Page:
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Stories of Service

Lester W. Chase

Submitted by: T.J. Cullinane

598e42e80de17 Lester W. Chase

Lester W. Chase served in World War 1 with the United States Army. The dates of service are: Known 1916 - 1918.


The First to Fall; a Dreaded Milestone

Private Lester W. Chase, a shoemaker turned soldier, was the first service member from Derry, New Hampshire, to die of wounds sustained in combat during the First World War. Even with the 100th anniversary of his death fast approaching, his name remains firmly rooted in the fabric of the town as his fellow veterans elected to designate their meeting place as the Lester W. Chase Post Nine of the American Legion. Three generations of Legion baseball players have taken to the field with his name emblazoned on their chest, just one example of the community activities conducted in his good name.

Chase was pre-deceased by two Derry soldiers who succumbed to pneumonia. Charles E. Bitgood died in France on February 3, 1918, while assigned to the 2nd Infantry Division’s 15th Artillery Regiment. Just 22 years old, he was buried in the Meuse-Argonne American Cemetery, in Romagne, France. An excerpt from the Derry Enterprise published on February 12, 1918, contained the following sentiment, “Charles E. Bitgood's memory will ever be honored as being the first soldier boy enlisted from Derry to answer the last roll call on the soil of France, while engaged in the service of his country in that foreign land.”

In spite of this exhortation, it is the memory of Lester W. Chase that remains honored rather than that of Bitgood. Such is the “glamor” of death in combat. As we’ll soon see, the death of Lester Chase was anything but glamorous. Based on the information currently available, Frederick R. Huson, the other Derry soldier who died before Chase, appears to have passed away just two weeks after joining the Army. Huson died while undergoing basic training on April 9, 1918 at Camp Devens in neighboring Massachusetts. Bitgood and Huson, along with Chase, are memorialized on the tablet set aside for those who died in service on the town’s World War One monument.

Read more: Lester W. Chase

A Tradition of Service Logo 75Willis Lewis Burnworth

Submitted by: Peter Stassen 

Willis Lewis BurnworthWillis Lewis Burnworth served in World War 1 with the United States Army. The dates of service are: Known May 30 1917 - November 1 1918.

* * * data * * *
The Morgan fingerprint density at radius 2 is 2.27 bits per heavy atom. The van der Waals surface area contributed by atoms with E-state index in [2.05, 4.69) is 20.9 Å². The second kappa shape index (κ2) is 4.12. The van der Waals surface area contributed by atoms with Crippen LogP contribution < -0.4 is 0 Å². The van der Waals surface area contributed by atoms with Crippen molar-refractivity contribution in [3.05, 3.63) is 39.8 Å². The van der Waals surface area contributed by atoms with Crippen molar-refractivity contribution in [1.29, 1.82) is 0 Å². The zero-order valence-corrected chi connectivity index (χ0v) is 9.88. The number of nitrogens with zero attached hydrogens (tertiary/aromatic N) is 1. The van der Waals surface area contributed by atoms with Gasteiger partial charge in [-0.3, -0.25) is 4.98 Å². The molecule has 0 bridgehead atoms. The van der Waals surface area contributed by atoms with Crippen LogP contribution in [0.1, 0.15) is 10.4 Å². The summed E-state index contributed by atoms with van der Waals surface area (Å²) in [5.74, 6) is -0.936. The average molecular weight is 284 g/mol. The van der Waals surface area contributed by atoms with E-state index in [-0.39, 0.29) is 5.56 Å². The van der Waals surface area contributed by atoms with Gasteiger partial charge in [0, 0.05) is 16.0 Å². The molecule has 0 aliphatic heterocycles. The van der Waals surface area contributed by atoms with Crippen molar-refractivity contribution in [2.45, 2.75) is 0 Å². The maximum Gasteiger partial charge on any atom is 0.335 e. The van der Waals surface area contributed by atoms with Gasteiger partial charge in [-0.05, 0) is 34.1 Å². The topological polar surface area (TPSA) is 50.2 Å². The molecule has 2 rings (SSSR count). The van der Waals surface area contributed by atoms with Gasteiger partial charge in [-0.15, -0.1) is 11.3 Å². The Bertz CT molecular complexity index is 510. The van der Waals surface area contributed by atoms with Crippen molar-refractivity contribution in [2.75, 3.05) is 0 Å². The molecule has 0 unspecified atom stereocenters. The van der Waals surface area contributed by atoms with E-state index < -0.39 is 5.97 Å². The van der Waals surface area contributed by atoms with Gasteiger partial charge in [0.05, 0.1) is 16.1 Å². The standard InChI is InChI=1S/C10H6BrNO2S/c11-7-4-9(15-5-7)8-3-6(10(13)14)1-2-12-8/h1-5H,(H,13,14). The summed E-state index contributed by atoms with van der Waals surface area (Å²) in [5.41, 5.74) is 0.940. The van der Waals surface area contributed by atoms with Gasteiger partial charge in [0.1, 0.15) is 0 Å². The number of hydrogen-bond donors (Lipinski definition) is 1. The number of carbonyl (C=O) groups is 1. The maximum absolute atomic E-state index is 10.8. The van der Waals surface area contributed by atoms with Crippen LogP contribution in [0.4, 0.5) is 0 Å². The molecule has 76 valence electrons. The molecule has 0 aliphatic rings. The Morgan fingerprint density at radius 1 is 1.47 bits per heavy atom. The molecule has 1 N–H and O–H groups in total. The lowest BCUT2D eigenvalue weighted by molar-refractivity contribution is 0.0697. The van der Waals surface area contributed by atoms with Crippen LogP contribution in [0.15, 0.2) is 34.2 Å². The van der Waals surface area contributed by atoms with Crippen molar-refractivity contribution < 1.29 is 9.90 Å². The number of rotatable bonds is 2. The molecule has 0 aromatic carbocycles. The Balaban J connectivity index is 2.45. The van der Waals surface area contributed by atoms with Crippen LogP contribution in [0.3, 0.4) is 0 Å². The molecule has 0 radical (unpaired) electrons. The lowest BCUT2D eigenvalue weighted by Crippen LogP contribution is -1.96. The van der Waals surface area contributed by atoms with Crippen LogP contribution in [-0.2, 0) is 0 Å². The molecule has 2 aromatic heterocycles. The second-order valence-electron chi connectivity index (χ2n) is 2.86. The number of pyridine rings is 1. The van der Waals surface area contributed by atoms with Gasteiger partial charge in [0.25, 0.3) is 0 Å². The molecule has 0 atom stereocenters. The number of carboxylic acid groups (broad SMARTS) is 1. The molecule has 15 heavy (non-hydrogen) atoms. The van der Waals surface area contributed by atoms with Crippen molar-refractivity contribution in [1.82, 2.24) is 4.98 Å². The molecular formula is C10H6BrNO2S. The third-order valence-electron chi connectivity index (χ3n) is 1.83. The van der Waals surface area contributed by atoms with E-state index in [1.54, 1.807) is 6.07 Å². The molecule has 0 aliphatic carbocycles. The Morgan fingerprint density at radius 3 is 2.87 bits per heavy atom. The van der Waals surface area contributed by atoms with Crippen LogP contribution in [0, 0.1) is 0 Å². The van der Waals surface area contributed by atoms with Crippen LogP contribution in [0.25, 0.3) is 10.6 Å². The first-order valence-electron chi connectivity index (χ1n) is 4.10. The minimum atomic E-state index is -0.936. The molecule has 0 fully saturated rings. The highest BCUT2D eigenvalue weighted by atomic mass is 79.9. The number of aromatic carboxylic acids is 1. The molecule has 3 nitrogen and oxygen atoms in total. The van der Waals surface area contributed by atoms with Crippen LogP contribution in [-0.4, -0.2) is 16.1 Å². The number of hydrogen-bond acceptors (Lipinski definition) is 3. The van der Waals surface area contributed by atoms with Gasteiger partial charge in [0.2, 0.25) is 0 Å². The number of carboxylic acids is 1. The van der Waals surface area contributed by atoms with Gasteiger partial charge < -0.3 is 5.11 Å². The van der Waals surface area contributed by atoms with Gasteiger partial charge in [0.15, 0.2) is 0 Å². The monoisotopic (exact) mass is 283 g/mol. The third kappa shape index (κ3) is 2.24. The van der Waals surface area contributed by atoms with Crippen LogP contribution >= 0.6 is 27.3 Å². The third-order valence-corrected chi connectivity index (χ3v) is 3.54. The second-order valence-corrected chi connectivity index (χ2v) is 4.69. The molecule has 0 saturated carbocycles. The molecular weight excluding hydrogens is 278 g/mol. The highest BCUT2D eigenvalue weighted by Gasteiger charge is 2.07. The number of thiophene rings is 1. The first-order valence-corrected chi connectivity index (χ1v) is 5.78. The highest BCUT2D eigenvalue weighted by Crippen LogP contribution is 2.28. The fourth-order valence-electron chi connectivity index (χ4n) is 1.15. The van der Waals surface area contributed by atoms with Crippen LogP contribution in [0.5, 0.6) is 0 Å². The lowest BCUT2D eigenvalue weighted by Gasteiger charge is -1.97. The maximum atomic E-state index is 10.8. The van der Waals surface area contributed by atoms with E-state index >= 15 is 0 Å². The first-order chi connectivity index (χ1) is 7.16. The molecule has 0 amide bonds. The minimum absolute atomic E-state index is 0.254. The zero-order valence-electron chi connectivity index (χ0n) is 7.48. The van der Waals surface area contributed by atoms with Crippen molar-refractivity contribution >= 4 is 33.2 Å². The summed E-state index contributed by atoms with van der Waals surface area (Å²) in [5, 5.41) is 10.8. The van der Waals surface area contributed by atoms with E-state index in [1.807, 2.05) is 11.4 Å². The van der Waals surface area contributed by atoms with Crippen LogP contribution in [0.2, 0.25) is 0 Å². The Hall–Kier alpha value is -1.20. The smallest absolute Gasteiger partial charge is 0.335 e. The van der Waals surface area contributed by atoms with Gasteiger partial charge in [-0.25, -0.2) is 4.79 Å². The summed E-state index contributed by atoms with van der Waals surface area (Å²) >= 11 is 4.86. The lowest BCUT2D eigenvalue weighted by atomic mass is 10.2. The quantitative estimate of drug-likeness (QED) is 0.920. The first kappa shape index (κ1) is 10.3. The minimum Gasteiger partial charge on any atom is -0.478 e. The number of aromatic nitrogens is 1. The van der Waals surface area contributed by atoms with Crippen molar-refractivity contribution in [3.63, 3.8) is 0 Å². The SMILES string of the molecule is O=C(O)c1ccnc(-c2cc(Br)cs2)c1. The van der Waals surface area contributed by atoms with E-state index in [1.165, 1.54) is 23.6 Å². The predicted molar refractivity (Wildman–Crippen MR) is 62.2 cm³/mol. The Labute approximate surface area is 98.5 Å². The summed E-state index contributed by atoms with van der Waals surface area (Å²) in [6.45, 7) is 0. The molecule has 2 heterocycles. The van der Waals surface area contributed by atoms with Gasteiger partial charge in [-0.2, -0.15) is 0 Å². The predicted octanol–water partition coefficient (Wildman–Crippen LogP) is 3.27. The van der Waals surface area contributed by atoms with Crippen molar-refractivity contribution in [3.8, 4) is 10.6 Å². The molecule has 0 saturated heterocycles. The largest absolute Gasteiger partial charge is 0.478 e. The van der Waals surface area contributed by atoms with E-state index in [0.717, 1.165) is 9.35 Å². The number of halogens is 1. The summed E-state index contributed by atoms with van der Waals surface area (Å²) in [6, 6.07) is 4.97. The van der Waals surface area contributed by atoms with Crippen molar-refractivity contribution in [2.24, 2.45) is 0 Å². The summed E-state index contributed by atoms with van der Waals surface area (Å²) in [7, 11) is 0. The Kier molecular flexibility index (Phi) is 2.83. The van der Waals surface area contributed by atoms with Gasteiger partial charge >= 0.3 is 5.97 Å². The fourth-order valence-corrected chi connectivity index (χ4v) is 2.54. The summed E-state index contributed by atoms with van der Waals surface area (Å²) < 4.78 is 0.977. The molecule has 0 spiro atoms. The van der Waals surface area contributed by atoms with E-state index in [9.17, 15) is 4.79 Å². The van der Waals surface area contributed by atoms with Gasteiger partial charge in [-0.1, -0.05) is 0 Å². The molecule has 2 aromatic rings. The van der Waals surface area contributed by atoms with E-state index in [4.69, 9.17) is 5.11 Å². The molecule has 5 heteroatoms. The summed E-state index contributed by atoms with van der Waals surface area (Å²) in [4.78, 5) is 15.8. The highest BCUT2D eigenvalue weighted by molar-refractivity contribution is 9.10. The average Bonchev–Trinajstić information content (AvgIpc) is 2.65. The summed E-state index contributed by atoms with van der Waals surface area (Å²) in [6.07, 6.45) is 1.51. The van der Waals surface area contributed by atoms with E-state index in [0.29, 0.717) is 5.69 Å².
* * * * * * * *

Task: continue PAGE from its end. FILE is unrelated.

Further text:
Willis Lewis Burnworth was born June 6th, 1891 at Bremen, Fairfield County, Ohio as son of Alderman Burnworth and Lavina Householder.

He was 5'7" tall, had light brown hair and had four brothers and four sisters. Goldie May and Charles Elliot were older than him. The others: Ira Newton, Edgar Wayne, Nellie, Margaret, Viola and Teddy were younger.

After he finished his education at the public schools of Rushcreek Township and Bremen High School, he became a farmer.

Willis entered service (ASN: 1518883) at Bremen on May 30th, 1917 with the Ohio National Guard. He got his basic training with Company D of the 7th Infantry Regiment at Pleasantville, Ohio. On July 15, 1917 this regiment was recalled to federal service. It was now re-designated the 145th Infantry Regiment, and assigned as one of the components of the 37th Division. Willis became a member of Company H.

Read more: Willis Lewis Burnworth

Henry Zeller

Submitted by: Wanda Zeller Peterson {granddaughter}

Henry ZellerHenry Zeller served in World War 1 with the United States Army. The dates of service are: Known August 28, 1918 to January 27, 1919..


My Grandfather Henry Zeller was in the United States Army, his service number (SN) was: 4 706 169.

His dates of service: He was inducted at Carson, ND on August 28, 1918 and sent to Camp Lewis, WA. He served in the 166th Depot Brigade to September 6, 1918; Company H, 76th Infantry to discharge on January 27, 1919 at Camp Lewis, WA. He was only in for 5 months. He was a Private First Class.

He was born in the United States of parents who were Germans from Russia. He was very proud of his German Heritage and very proud to have served in the US Army. Decorations and Awards per the National Archives and Records Administration: WWI Victory Medal and WWI Victory Button (Bronze).

Read more: Henry Zeller

A Tradition of Service Logo 75Lee A. Dunham

Submitted by: William H. Dunham {son}

Lee A Dunham